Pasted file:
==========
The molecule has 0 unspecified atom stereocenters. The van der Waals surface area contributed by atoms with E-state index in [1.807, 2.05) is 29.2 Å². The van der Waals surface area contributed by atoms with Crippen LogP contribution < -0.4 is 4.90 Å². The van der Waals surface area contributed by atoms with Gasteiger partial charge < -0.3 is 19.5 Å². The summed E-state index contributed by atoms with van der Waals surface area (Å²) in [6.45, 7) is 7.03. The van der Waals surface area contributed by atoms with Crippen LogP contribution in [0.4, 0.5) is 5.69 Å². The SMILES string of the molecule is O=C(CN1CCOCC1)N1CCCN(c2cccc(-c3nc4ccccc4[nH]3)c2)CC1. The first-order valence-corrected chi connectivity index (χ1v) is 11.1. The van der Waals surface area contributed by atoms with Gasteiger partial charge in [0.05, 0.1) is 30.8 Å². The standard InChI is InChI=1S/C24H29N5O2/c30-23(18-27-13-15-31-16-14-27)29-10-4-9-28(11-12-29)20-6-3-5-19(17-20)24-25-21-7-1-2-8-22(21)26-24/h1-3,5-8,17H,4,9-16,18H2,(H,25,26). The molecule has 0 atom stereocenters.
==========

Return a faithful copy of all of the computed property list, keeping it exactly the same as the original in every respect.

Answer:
The molecule has 0 unspecified atom stereocenters. The van der Waals surface area contributed by atoms with E-state index in [1.807, 2.05) is 29.2 Å². The van der Waals surface area contributed by atoms with Crippen LogP contribution < -0.4 is 4.90 Å². The van der Waals surface area contributed by atoms with Gasteiger partial charge < -0.3 is 19.5 Å². The summed E-state index contributed by atoms with van der Waals surface area (Å²) in [6.45, 7) is 7.03. The van der Waals surface area contributed by atoms with Crippen LogP contribution in [0.4, 0.5) is 5.69 Å². The SMILES string of the molecule is O=C(CN1CCOCC1)N1CCCN(c2cccc(-c3nc4ccccc4[nH]3)c2)CC1. The first-order valence-corrected chi connectivity index (χ1v) is 11.1. The van der Waals surface area contributed by atoms with Gasteiger partial charge in [0.05, 0.1) is 30.8 Å². The standard InChI is InChI=1S/C24H29N5O2/c30-23(18-27-13-15-31-16-14-27)29-10-4-9-28(11-12-29)20-6-3-5-19(17-20)24-25-21-7-1-2-8-22(21)26-24/h1-3,5-8,17H,4,9-16,18H2,(H,25,26). The molecule has 0 atom stereocenters.